The first CD I remember buying on my own was N*SYNC’s No Strings Attached, in 2000. Besides The Beatles’ 1, which was in constant rotation at my elementary school—where my second grade class did a rendition of “We Can Work it Out” with recorders and xylophones—my listening habits were strictly dictated by whatever Nickelodeon’s Slime Time Live! was pushing at the time: S Club 7, Aaron Carter, Backstreet Boys, Britney, Christina, the Baha Men. I vividly remember casting around four dozen votes online for a Destiny’s Child video with my brother one afternoon in Miami, bedridden with the flu and second degree burns. As a young kid, hearing the pop music of 1998-2001 was a drug-like experience: skyscraper-sized hooks, coated in the most glossy and compressed production the world had ever seen. Boomers speak reverently of watching The Beatles debut on Ed Sullivan, but “Bye Bye Bye” was just as sensational for me.
Of course that stuff doesn’t hold up today. It’s not the songwriting that grates, at least for me. “It’s Gonna Be Me” has an absolutely killer chorus—produced properly, it would fit perfectly on Rumours. But the wall of sound that intoxicated me as a little kid is exhausting as a young adult. The warm and bone dry sound of Fleetwood Mac and Steely Dan becomes more appealing, as their analog studio-rat perfectionism rewards repeated listening, and doesn’t drill and tire your ears like those turn of the millennium pieces of brain fluff. It’s not hard to see why classic rock records like Rumours, Aja, Revolver, Blonde on Blonde, Exile on Main Street, Pet Sounds, and Siamese Dream enjoy legions of new, young fans with each passing year, while Oops...I Did It Again and Spice World are brought up on Spotify for drunk, nostalgic scream-a-alongs, as shown in this year’s Spring Breakers.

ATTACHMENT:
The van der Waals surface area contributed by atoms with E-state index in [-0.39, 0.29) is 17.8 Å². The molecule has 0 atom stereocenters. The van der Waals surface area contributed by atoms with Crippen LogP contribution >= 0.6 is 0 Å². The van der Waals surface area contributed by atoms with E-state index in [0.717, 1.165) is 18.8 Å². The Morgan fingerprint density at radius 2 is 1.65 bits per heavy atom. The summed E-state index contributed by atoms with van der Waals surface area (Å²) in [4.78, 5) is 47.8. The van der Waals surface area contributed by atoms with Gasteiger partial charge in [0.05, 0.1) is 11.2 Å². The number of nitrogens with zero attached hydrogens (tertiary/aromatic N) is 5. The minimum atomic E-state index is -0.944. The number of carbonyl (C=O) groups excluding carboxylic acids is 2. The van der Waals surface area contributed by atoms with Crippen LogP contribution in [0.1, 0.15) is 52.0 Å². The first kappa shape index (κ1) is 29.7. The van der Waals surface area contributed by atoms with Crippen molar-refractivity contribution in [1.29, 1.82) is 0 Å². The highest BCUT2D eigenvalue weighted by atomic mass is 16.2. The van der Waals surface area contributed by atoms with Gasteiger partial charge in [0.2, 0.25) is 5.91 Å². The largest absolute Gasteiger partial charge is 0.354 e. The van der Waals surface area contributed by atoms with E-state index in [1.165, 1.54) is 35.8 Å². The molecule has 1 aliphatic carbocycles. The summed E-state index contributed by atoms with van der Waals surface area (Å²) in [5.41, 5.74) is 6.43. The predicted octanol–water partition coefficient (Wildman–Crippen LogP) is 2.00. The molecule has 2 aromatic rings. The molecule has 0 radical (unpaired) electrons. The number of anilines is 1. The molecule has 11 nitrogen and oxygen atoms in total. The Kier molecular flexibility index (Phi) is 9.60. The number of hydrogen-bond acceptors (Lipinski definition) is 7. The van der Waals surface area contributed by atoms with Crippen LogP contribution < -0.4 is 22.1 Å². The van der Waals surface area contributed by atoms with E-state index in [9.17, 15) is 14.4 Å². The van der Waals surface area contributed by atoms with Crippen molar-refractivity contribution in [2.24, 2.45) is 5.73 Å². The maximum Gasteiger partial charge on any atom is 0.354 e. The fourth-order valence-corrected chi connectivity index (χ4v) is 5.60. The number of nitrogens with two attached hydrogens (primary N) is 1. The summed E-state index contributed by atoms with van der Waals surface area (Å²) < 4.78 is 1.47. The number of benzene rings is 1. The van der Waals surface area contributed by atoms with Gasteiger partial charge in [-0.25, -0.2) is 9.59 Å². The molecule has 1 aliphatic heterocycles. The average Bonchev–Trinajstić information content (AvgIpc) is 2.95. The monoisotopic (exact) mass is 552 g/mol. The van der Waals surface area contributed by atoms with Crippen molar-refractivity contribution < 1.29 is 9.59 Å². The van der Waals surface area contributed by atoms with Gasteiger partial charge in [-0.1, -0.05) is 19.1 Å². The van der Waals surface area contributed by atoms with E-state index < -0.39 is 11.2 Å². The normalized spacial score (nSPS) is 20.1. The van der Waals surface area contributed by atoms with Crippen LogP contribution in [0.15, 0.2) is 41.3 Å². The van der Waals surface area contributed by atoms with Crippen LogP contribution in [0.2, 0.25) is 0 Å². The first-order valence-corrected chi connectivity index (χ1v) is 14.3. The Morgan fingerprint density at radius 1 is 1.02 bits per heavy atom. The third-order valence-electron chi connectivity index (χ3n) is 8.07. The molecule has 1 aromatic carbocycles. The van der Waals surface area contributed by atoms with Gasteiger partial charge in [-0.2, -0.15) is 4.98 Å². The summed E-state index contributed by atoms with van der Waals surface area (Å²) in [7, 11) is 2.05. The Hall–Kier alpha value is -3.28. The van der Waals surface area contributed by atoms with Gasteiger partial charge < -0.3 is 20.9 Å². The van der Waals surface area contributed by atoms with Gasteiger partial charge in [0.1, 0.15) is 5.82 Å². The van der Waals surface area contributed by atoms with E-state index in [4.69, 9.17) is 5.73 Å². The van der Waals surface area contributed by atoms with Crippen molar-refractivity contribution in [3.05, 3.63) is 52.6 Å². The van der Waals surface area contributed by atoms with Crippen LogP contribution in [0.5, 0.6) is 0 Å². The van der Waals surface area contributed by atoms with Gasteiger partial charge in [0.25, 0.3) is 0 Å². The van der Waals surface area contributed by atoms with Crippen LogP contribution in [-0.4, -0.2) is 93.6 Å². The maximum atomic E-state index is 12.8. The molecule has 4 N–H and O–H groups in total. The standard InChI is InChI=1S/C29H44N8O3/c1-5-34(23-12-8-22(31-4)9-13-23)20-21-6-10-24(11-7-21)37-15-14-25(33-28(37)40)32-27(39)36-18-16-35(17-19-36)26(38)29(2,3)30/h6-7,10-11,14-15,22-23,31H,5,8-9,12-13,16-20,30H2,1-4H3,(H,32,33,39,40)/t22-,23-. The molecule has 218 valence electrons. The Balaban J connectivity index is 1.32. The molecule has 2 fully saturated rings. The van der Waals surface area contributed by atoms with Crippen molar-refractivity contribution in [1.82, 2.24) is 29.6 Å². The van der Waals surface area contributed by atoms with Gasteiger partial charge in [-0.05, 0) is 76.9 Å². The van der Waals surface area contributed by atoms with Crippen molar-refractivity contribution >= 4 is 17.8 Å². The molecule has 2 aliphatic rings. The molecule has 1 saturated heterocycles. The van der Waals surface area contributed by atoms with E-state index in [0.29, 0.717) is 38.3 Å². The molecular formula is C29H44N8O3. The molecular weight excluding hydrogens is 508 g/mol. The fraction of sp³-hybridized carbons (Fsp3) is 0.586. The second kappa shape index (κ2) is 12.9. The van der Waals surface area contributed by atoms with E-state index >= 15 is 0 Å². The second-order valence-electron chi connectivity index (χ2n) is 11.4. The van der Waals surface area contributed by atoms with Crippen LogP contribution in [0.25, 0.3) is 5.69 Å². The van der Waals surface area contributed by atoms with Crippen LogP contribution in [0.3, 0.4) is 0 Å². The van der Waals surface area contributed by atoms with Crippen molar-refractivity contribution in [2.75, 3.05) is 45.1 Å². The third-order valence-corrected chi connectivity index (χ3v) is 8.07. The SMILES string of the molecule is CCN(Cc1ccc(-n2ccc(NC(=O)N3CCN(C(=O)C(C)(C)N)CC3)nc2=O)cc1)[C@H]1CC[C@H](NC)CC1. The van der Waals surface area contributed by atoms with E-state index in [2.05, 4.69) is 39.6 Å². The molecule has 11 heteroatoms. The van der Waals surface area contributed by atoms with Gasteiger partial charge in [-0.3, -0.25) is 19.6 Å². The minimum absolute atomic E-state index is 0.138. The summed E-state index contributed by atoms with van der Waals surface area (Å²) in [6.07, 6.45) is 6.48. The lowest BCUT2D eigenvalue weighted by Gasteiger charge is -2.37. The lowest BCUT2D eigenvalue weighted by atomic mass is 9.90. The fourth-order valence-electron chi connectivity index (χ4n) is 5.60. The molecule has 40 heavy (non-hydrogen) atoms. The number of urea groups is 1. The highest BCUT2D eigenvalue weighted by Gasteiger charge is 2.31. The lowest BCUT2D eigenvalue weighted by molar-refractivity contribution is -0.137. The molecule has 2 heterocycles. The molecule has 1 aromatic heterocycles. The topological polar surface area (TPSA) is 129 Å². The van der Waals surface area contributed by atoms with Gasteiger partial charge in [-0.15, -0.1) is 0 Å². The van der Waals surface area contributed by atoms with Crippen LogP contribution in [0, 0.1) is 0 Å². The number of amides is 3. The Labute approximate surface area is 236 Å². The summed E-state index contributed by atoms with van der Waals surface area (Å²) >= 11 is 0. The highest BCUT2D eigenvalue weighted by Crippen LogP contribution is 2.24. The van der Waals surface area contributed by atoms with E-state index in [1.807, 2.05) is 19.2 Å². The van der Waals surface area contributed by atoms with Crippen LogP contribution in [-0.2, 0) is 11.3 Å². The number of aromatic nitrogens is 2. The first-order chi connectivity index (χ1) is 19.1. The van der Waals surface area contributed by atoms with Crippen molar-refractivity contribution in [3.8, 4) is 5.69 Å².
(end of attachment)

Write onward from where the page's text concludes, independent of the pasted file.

Even more confusing is how nu-metal bands like Korn, Limp Bizkit, Linkin Park, and Slipknot were just as popular as the teeny boppers, among the same demographic. I dug and crawled through hundreds of crates under the racks at J&R Music Superstore in Lower Manhattan’s Financial District looking for “clean” copies of Significant Other, Chocolate Starfish & the Hot Dog Flavored Water, Follow the Leader, and the Papa Roach record with “Last Resort,” usually to no avail. It was a very strange way to come up on pop music. Only a child could receive and equally enjoy Britney Spears and Linkin Park, because to me there was no difference at all: the videos for ”Stronger” and ”Crawling” seem like parodies today, but it made for the most gluttonous, melodramatic, and nearly neurotoxic sensory experience at nine years old. But through the shiny, compressed, and loud at any volume production, the hook pulls through. These are vocal-driven songs with nursery rhyme-like melodies. What they’re saying could be about a boy, a fight, a divorce, or an abortion—it doesn’t matter. The universal power of the hook is what makes music so exciting as a kid.
—Follow Nicky on Twitter: @MUGGER1992